Here is something to think about: what if our child-centered parenting culture creates adults who are too self-indulgent to child-centered parent themselves?
In other words, when we think about how our great grandmothers did it, with so much less in the way of household conveniences, is the answer that they were tougher, and also that they did less for their children, so in some ways it was not so demanding on them? I don’t mean to romanticize the pioneer days, after all, one of my great grandmothers didn’t get to raise her children because she died in the 1918 flu. But, my other great grandmothers, two of whom had as many children as I have, would have a good hard laugh about my complaints about my life being too difficult. I don’t think that they spent nearly as much time as I do adjusting swim goggles.
I have been thinking a lot about the advice that we can all take from JM’s inlaws, who said that a family is not two people serving the children, it is all of us serving each other. In the 21st century, this is a totally radical concept, but if we apply it, we can lighten our own loads a bit and also better prepare our children for lives of service.
For me, awareness of my own limits is one of the upsides of being often pregnant. “Chores” began in our house about 5 years ago when I couldn’t carry the laundry basket to the basement, so I asked my 6 year old to do it for me. With some sense of fairness, I decided that the 5 year old should empty the wastebaskets at the same time. We set up a routine for two nights a week, the nights that we did not have activities, and they did it after dinner.
Here’s the shocker — I had four children, ages 6, 5, and 3 year old twins, and I had never once, before that time, asked them to help in any way! It just had not occurred to me that they could or should. I was still buttoning all of their coats and tying all of their shoes! Is it any surprise that I was constantly on the verge of a nervous breakdown?
A few years later, with two little ones needing supervised baths and four older ones still little enough to need bedtime stories, I enlisted help in getting the dishes cleaned up so that I would be free to read to them after the babies were in bed. Now we had a rotation for 4 – empty trash, gather laundry, clear table, do dishes. It took some training, but it has really paid off. My now seven year old can easily rinse the dishes, load and start the dishwasher and wipe down the kitchen counters. She does it without complaining because at this stage it is just part of what is expected of us.In this pregnancy, it became clear that I couldn’t keep up with the after-bedtime laundry routine which I have used for the first 10 years of parenthood. I trained the older 4 children to do their own laundry and assigned them a day. We are still in the stage where we need to follow up and remind to make sure that this task gets really done, but we are getting there. I have already “contracted” with my most responsible girl for a dollar a week to do the new baby’s laundry.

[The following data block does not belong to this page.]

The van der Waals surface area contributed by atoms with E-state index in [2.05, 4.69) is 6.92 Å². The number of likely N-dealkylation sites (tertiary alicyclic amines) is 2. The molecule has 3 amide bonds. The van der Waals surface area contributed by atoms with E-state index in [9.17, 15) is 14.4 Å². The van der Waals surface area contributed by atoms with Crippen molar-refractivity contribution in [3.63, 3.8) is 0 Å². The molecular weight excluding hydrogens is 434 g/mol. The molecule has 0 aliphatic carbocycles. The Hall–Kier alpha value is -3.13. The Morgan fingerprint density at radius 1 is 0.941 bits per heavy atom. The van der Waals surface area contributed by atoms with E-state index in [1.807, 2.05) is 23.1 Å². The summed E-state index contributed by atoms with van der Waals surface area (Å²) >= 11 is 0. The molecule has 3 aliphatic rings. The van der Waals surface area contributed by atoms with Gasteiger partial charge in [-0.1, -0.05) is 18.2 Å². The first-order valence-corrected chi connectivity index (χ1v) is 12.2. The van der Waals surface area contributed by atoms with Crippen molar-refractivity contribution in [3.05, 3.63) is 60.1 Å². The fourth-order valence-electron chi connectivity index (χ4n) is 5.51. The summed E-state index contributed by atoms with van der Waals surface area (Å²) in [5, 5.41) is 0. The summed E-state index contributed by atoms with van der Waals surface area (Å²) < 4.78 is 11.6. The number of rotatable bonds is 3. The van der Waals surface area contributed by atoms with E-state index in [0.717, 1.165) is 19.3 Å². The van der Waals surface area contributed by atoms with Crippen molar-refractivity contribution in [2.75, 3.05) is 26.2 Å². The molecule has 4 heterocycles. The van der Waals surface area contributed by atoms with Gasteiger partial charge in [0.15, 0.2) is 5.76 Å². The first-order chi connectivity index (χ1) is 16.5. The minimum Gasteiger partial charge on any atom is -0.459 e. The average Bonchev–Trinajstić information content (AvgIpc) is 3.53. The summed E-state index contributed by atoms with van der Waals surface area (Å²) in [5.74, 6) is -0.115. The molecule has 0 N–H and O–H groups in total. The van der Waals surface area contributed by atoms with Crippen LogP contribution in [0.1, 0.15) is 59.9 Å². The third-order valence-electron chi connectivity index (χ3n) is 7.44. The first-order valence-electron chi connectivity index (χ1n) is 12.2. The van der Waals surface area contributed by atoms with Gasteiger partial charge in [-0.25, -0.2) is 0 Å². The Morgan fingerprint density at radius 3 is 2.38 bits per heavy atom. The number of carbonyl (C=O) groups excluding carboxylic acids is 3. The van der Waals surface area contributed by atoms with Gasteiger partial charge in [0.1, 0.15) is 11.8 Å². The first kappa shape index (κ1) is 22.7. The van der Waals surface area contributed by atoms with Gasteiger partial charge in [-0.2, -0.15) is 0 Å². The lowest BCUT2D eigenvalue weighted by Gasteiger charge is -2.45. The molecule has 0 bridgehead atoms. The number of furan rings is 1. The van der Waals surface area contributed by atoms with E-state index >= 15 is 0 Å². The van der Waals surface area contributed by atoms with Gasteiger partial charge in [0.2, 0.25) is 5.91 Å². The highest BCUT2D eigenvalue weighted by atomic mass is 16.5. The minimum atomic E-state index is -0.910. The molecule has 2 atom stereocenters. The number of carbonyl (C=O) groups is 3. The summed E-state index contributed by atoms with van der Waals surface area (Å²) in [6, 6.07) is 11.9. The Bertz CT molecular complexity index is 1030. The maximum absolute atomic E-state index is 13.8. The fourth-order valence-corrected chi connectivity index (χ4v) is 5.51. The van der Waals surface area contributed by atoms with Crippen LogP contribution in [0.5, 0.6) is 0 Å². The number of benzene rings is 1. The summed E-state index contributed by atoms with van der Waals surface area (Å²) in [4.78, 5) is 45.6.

Another task that has gotten out of hand for us is grocery shopping. It would take me over an hour, and usually involved either a ton of stress or hired child care. Then, at the end of a unit on nutrition, I decided to take my kids to the store to spend time in the produce section talking about the fruits and vegetables. The next week, I tore off the produce part of my list and handed it to the older two (9 and 10), telling them to get their own cart and get all the produce. I went around the store with the others. Well, the twins (7) quickly wanted in on the action, so now I divide the list into several sections. One older child and one twin get the dairy, the others get the produce, and I take the little guys around for whatever dry goods are on the list.
IT TAKES 20 MINUTES! And there is no stress or fighting because they are all entertained by their work. We save money, because we really only buy what is on the list! Now, some time does go in to making the list, but that is not time with six kids at the crowded store. Plus, I am giving them life skills, because they know how to grocery shop, and they are eating better, because they have a sense of ownership over the project.
Just as I have been thinking about all of this, I read an article in the WSJ which shows me that the way that I was when my kids were tiny is totally common – doing everything for them and expecting little of them, seems to be the current American way to parent. If I had not had more babies coming, I am not sure I ever would have changed what I was doing. Now, I am sure that my children could be doing even more, and that some children do, and I am going to continue working on that with them. Of course we don’t expect our children to climb trees to pick the fruit for us, but at least they can pick apples from a pile and put them in the grocery cart!
Also, as I have said before, I think of this in two ways — there is the skill training (doing laundry, rinsing dishes), and there is the character/attitude training. I want my kids to have a pitch in sort of attitude, to look around them and say – what can I do to help?